At least, this was what the visiting ambassador from the East African Community, Julius Onen, to the ECOWAS Commission on 24 July said. He is reputed to have said this when he was "exposed" to the ECOWAS Operational system.
This was no ordinary visit. It was one from no less than the five-member East African Community, which recently accepted Rwanda and Burundi in its fold. What is most significant about this visit is that it goes to underscore the very essence of the regional integration I had been adavocatinig ever since I started this blog, and way back in 2004, when I set up RegionsWatch.
It was conceived of, inter alia, as a way of sharing information about different kinds of regionalisms. To see that even without my instrumentality, this is happening(!) is a very positive sign. Maybe. it's possible that the long enough you preach your word out there on the internet, the more likely someone, somewhere is going to see and pass the word on;-) Someone might be patting their back for promoting this exchange, I'm sure!
Either way, it is all-so-exciting to see such important developments, and when these are expressed through information sharing and best practices, it becomes all the more interesting...and uncanny!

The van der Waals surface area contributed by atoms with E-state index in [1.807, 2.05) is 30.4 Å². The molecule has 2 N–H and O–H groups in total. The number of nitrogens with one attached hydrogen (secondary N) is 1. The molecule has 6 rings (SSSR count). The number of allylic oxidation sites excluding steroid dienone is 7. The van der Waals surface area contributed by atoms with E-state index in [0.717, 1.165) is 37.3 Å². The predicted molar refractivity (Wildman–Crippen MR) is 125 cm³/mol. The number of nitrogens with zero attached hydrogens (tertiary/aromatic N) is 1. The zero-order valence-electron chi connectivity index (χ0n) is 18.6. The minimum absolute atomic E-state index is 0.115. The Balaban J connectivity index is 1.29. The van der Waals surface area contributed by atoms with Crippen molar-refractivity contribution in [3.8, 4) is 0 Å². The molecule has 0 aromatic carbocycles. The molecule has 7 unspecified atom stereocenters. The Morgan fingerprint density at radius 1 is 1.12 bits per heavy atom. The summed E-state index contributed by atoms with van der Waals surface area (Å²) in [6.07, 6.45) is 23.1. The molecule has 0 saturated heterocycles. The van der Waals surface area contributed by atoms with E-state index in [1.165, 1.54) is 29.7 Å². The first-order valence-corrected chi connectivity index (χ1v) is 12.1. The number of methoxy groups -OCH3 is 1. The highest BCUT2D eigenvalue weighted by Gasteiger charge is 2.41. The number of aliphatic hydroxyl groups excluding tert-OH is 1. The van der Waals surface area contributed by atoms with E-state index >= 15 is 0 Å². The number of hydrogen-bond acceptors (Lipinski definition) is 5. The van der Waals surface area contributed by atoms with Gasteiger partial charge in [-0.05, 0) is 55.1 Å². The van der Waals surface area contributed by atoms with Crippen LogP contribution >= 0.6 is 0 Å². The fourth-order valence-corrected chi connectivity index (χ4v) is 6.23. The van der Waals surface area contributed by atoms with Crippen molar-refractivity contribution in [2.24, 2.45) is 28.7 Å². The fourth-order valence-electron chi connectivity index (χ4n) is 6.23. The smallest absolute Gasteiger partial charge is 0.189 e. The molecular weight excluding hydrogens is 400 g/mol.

Best practices on regional integration are not new; the UN's Economic Commission for Africa created the Assessing Regional Integration in Africa(ARIA) as a way of doing just that.
In my estimation, however, it had served more to use ARIA as a way of monitoring and evaluating regional integration than using it to look at best practices in regional integration.
Either way, I'm grinning like a chesire-cat at the idea that suddenly, as if by magic, it is being discussed in no less than a place like ECOWAS that has moved progressively on communicating what it does to the ECOWAS citizens--and beyond--albeit in a painfully slow manner.
A quick look at the Communications department of the ECOWAS Commission reveals some interesting ideas about where ECOWAS would like to see itself. As to the operationalisation of these ideas, one lives in hope. It is good to see that some of the following have been slated:
· The West African Bulletin
· ECOWAS in Brief
· Publication on ECOMOG
· Brochure on the new ECOWAS Commission
Coming back specifically to the context of the press release from the newly-designed ECOWAS Commission website, it is important to disclose one very important piece of information about the future of EAC-ECOWAS relations, as well as the EAC itself:
Ambassador Onen disclosed the EAC’s plans to transform into a commission and
intensify its collaboration with African States and RECs as evidenced by the
bi-annual tripartite meetings with the Common Market for Eastern and Southern
Africa (COMESA) and the Southern African Development Community (SADC).
I've blogged a number of times about the EAC, and quite a few times about ECOWAS.
The last comparison I made between EAC and ECOWAS yielded in this post. It was all about communication.
I'm glad to be blogging about something more concrete now. Let's keep fingers crossed for more of these positive developments!!